Coffee drinking is a tradition that has been around for hundreds of years. This tradition dates back to the 15th Century when the drink was first noted in Arabic records.
Since then, coffee has come a long way. Growers have developed new varieties of coffee and companies have come up with coffee blends that satisfy every type of taste.
One unique type of coffee is swiss water decaf. If you're wanting to learn about swiss water decaf and what makes it different from other types of coffee, keep reading.
First Things First: An Overview of Coffee and Caffeine
To truly understand swiss water coffee, it's important to understand a bit about caffeine and its chemical structure. Caffeine is an alkaloid that occurs naturally in plants.
Caffeine acts as a stimulant in humans but for plants is an important defence against bugs and animals that would eat their leaves, stems, and roots. Caffeine is in the same family as nicotine, morphine, and quinines.
In a single serving of coffee, the caffeine content can range quite drastically. This is because of the roasting process, the brewing process, and the type of coffee beans used. For example, Robusta tends to have more caffeine than Arabica coffee and espresso tends to have more caffeine than drip coffee.
Many people choose to purchase decaf coffee so that they can avoid caffeine. However, if you're going to buy decaf coffee you should know that it still contains roughly 2-4 milligrams of caffeine.
The History of Decaf Coffee
So, we know that coffee contains caffeine and that decaf contains less caffeine than regular brews. However, when did decaf coffee first come about?
Decaf coffee was invented in 1820 when a German chemist named Friedlieb F. Runge managed to isolate caffeine from some coffee beans. Later, Ludwig Roselius patented the first commercial decaffeination process in 1906.
Ludwig Roselius's decaffeination process involved steaming coffee beans using acids and water. Then, he added a solvent to dissolve the caffeine from the beans.
Today coffee manufacturers no longer use Roselius's method. That's because the compound he was using as a solvent, Benzene, is considered a carcinogen.
What Is Swiss Water Decaf?
So, now that we know what decaf coffee is and how it was invented, let's talk about swiss water decaf. Swiss water is a decaffeination process that is chemical-free and environmentally friendly.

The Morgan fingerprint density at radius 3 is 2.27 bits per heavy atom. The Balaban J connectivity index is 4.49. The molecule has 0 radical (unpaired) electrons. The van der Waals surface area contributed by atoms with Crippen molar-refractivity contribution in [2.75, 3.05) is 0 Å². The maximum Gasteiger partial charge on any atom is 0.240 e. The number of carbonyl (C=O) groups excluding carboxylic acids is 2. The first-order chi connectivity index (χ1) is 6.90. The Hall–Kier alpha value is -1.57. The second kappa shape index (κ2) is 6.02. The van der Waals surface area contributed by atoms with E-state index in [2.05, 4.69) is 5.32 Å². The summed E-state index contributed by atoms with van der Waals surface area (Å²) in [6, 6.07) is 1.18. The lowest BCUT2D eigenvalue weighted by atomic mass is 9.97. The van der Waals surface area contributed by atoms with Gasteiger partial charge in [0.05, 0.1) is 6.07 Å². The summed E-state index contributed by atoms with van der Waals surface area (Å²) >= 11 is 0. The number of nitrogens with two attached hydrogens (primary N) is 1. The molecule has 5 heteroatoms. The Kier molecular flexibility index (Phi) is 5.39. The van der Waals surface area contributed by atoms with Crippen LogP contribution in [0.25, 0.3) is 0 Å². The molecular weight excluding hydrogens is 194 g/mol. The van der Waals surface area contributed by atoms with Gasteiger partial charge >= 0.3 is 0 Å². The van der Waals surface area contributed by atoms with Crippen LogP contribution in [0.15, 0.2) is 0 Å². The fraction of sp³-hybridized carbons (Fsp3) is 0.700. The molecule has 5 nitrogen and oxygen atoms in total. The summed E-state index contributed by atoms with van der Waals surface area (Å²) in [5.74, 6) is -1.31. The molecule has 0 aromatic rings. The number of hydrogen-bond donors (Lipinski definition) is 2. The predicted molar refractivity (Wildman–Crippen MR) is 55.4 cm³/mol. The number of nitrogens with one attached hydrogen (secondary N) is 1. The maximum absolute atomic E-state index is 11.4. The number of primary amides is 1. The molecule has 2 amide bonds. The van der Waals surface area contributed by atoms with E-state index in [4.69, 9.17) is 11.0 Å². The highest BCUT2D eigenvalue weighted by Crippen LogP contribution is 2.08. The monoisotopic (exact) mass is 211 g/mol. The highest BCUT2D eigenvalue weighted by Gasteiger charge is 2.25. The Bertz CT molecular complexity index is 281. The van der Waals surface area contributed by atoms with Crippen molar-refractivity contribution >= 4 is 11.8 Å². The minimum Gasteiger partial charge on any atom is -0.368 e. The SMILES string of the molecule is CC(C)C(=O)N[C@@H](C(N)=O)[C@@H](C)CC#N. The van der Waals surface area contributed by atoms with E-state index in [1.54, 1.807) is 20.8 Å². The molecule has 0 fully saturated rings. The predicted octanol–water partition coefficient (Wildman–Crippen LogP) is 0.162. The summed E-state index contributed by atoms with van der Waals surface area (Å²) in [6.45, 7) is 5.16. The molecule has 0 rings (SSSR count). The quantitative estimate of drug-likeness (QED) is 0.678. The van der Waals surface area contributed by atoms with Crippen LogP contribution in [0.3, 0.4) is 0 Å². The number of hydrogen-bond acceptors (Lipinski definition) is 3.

The method decaffeinates coffee using only water. The process was first invented in the 1930s and requires just four simple steps to remove caffeine from coffee beans.
Even though the swiss water process has been around since 1933, it wasn't until recently that this process gained popularity. Since more people are now looking for environmentally friendly decaffeination methods, they are turning to the swiss decaf method.
The Swiss Water Decaf Process, Explained
The Swiss water decaf process is a fairly simple way of decaffeinating coffee. It only requires four steps, making it easy for coffee manufacturers to perform. Here's how the swiss water decaffeination process works.
Separate the Beans
The first step in the swiss water decaffeination process is to separate the beans. Coffee manufacturers soak a batch of raw coffee beans in piping hot water.
The water helps separate the caffeine content from the beans. This is done to create a green coffee extract, sometimes referred to as GCE.
Filter the Beans
Next, coffee manufacturers filter the remaining water through charcoal. Charcoal is an extremely porous materially that can naturally separate the caffeine from the water solution.
At the end of the filtering process, what remains is a green coffee bean extract. The extract is caffeine-free and flavourless.
Soak the Beans
The next step is where things get interesting. After filtering out the green coffee extract, manufacturers place a new batch of green coffee beans in the extract.
As the beans soak in the extract, they pull the caffeine out of the new beans. And, as they do so, they infuse a rich coffee flavour into the beans. This is the flavour that they pulled out of the first batch of green coffee beans.
Once the beans are infused with flavour and no longer contain caffeine, manufacturers once again filter the extra through charcoal. This removes the caffeine so that it can be used to decaffeinate other beans.
Dry the Beans
After manufacturers remove the soaked beans from the water, they're ready to dry them. At this stage in the process, manufacturers are ready to roast their beans and brew them into a delicious drink.
Swiss Water Decaf Benefits
There are some serious health benefits to drinking decaf coffee. Let's check out a few health benefits of drinking swiss water decaf.
Caffeine is sometimes associated with disrupted sleep. When you drink caffeinated beverages before going to sleep, you can struggle with insomnia and restlessness.
However, decaf coffee provides better quality of sleep than caffeinated coffee does. You can sit down to sip on some swiss water decaf before going to bed without worrying about being up all night.
Caffeinated coffee can cause the heart to race and the mind to become more alert. While this is great for getting you out of bed in the morning, it's not so great if you struggle with anxiety.
These effects of caffeine can cause people with anxiety to have panic attacks. Or, they may struggle with worsened anxiety symptoms or increased feelings of stress.
Swiss water decaffeinated coffee, on the other hand, contains almost no caffeine. That means that it doesn't cause these issues and can be a safe beverage for those who struggle with anxiety.
Almost 100% Caffeine-Free
Probably the top benefit of Swiss water decaf is that it is 99.9% caffeine-free. Whereas most decaffeinated coffee is only 97% free, swiss water decaf is a beverage that can truly be considered decaffeinated.